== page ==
Prime Minister Stephen Harper might regret his suggestion that the practice of covering one's face with a niqab is "rooted in a culture that is anti-women."

Chris Adams, a political scientist and professor at the University of Manitoba, said Harper should be concerned about the political fallout of his comments.

Nadia Kidwai and Nulifer Rahman

Nadia Kidwai (left) and Nulifer Rahman (Jeff Stapleton/CBC)

“I think it’s a very problematic area to be wading into. It's an issue Canadians get divided on,” he said. “I think Canadians generally are very empathetic people for people of different cultures, and I think the PM’s office will regret having waded into this issue in this way."

Harper's comments have already outraged some Muslim women in Winnipeg.

"It was a choice for me I wear the hijab, the head covering, it was a choice and one that I feel is empowering and one that I feel proud of," said Nadia Kidwai, who is active in the Winnipeg Muslim community.

"When I was at Oxford University, a lot of my friends wore the face veil [niqab] and these were Oxford graduates who were thinking, intellectual, smart women who went on to work."

She thinks Harper's comments stem from ignorance, adding she doesn't know how many women he personally knows with a niqab. It's a misconception and the assumption that these women don't have minds, she said.


Prime Minister Stephen Harper has said the practice of covering one's face with a niqab is 'rooted in a culture that is anti-women.' (Peter McCabe/Canadian Press)

"[The comment]

was shocking because it was so blatant and then it wasn't shocking because he's been inferring these anti-Muslim, anti-Islamic mindset for years. But you just don't think it gets as blatant as it did."

The debate over head-coverings has picked up speed since the government said it would challenge a Federal Court decision that overturned a ban on face coverings in citizenship ceremonies.

The court said the ban interfered with a judge's "duty to allow candidates for citizenship the greatest possible freedom in the religious solemnization or the solemn affirmation of the oath."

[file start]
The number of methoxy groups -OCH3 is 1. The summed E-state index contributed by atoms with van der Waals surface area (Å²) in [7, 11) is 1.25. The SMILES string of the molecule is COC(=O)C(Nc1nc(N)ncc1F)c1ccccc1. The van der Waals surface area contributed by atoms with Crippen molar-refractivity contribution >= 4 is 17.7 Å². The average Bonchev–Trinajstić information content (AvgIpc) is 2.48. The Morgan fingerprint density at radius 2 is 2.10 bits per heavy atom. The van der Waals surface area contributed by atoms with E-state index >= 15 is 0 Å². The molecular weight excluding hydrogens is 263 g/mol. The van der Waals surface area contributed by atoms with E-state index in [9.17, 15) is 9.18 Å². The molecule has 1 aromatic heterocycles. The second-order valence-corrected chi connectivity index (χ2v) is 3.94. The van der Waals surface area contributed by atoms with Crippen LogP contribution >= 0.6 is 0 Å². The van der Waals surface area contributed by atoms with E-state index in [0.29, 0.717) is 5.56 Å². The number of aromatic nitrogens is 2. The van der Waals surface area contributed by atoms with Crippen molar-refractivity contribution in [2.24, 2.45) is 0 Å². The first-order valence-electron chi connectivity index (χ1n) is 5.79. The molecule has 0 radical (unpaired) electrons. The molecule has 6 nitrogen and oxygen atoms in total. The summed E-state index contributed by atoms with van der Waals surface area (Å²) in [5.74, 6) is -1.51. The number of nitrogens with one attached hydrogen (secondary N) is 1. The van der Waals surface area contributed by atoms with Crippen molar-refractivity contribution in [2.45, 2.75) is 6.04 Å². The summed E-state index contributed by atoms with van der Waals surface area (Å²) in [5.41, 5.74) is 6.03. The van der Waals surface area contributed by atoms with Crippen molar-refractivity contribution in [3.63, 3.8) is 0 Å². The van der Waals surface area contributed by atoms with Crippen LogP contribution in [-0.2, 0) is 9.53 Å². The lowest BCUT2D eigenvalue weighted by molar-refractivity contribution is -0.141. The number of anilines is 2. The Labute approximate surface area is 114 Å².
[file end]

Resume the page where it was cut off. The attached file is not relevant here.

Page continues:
Harper, who has called the Federal Court’s move to strike down the 2011 ban “offensive” said on Tuesday in the House of Commons that “we don't allow people to … to cover their faces during citizenship ceremonies.

“Why would Canadians, contrary to our own values, embrace a practice at that time that is not transparent, that is not open and, frankly, is rooted in a culture that is anti-women?”

"I think it is shocking and surprising that he would claim to care about women, especially when he has made no attempt at all to investigate the crisis of murdered and missing aboriginal women in our country," said ​Nulifer Rahman, a Winnipeg documentary filmmaker.

"Yet he's blatantly saying that other cultures are anti-women. It's an extremely disturbing trend.

Rahman​ said she doesn't understand what Harper is talking about when he says the niqab is contrary to Canadian values.

"I thought that I grew up in a Canada where the primary value was inclusiveness and acceptance, multiculturalism and diversity, and you know, having a society where people can be different," she said.

"He basically said 'you are not part of the Canadian family if you do not subscribe to our values.'"

Chris Adams said Harper and his Conservative Party could feel the sting of the comments at the ballot box in the fall.

"One of the things is the extent to which new Canadians embrace the Conservative Party versus Liberals and NDP," he said.

There will be a number of new Canadians, citizens of Canada born elsewhere and who are now voting Canadians and will be thinking about these comments and how does this stand with their view. We have a lot of new Muslims who are coming into Canada that might be offended by these remarks.

"The language of it being anti-women is very surprising and I think he wishes he had not said it in those terms."